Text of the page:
Finally Greg, it is my opinion that the cinema trip (story) is a little sensationalist and designed to create controversy. You could just have well written that you were feeling horny in your old age and so visited your local sex shop where you spent some of your pension on DVDs and toys. '' Oh, woe is me! I have just blown £20 and now have very little to live on for the rest of the week ''........Well in that case don't visit the sex shop, bookies, cinemas, or other venues where spending is entirely luxurious and discretionary.

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Greg Kingston

Jul 05, 2012 at 12:23

Thanks for the long comment golfalot. By the way, the latest blog is now up at

Any questions for Age UK really should be directed towards Age UK - they provided guidance on the amount for the week at the request of my employer and nothing more.

It seems there are a lot of cynics out there. I agreed to this challenge long before I was able to attract the interest and support of Citywire to help publicise it. My goal is the challange itself, and not the publication of it - that said, I'm extremely grateful for Citywire to give me such a great platform to help spread awareness.

The cinema trip is certainly not designed for sensationalism - my tickets were booked (and paid for!) in advance of this week. It was my choice to bring the cost of them into this week as I thought that in doing so it would be more accurate and representative.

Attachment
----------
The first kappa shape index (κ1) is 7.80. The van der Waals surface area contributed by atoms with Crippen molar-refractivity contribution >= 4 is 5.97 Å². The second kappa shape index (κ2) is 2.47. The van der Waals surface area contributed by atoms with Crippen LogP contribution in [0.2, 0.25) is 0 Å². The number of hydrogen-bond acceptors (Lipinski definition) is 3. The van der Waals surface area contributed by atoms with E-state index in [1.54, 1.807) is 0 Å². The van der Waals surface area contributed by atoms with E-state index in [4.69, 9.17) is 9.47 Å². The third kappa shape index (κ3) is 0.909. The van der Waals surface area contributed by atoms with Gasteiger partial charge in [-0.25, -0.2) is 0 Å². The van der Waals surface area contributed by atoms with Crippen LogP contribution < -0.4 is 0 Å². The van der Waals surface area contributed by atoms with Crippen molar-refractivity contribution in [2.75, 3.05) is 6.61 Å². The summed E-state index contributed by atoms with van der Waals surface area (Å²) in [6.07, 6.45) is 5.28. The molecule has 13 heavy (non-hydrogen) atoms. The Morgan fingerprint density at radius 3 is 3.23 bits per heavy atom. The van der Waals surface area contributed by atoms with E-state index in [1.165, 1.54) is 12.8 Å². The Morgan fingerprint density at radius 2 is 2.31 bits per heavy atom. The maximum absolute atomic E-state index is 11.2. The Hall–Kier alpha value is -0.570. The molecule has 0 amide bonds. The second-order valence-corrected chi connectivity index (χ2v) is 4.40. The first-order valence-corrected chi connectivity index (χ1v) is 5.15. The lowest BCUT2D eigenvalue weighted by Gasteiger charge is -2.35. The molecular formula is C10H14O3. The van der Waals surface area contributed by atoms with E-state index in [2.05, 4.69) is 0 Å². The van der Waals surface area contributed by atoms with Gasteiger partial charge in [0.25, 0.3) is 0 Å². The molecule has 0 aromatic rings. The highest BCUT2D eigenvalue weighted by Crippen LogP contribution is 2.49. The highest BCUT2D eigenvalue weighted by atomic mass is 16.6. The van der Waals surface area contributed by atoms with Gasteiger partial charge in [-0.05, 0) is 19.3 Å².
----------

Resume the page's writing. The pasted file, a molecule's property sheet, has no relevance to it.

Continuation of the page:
You are of course entitled to your opinion and to share it. I'm sorry that the truth is a little less exotic than your imagination! You therefore might find today's update interesting, particularly the closing paragraphs... The findgings I've expressed there might well be the lasting impression left on me after this challenge...

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James B. Johnson

Jul 06, 2012 at 14:09

Heavy sarcasm from Alan Morrice doesn't alter the facts.

In fact he makes my point.

There is nothing pensioners can do about their lot.

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Alan Morrice

Jul 06, 2012 at 15:49


Yes there is.

If we smoke we can stop.

We have the luxury of time. We can shop around to minimise our outgoings.

Whether or not one feels free from financial worries has more to do with how much one spends rather than how much one earns.

If we are disqualified from means tested benefits because of savings above £25000 we can legitimately reduce these savings, eg fill our house with new comfortable furniture that will 'see us out'. We can always give a child or grandchild a lump sum to, say, buy a car or help towards a deposit for a house. We might even come to an unstated understanding with them that said grateful child/grandchild could provide lifts for us when we needed them or even paid for the occasional holiday for us.

There are lots of ways to improve our lot by self-help.

Giving in to fellings of hopelessness and feeling sorry for ourselves does not help anyone of any age.

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James B. Johnson

Jul 07, 2012 at 00:27


Instead of silent stoicism and 'making do' what about agitating for a better deal?.

A 19th century American journalist said, "Power will concede nothing without pressure".

I completely believe that and I intend, in my modest way, to do what I can.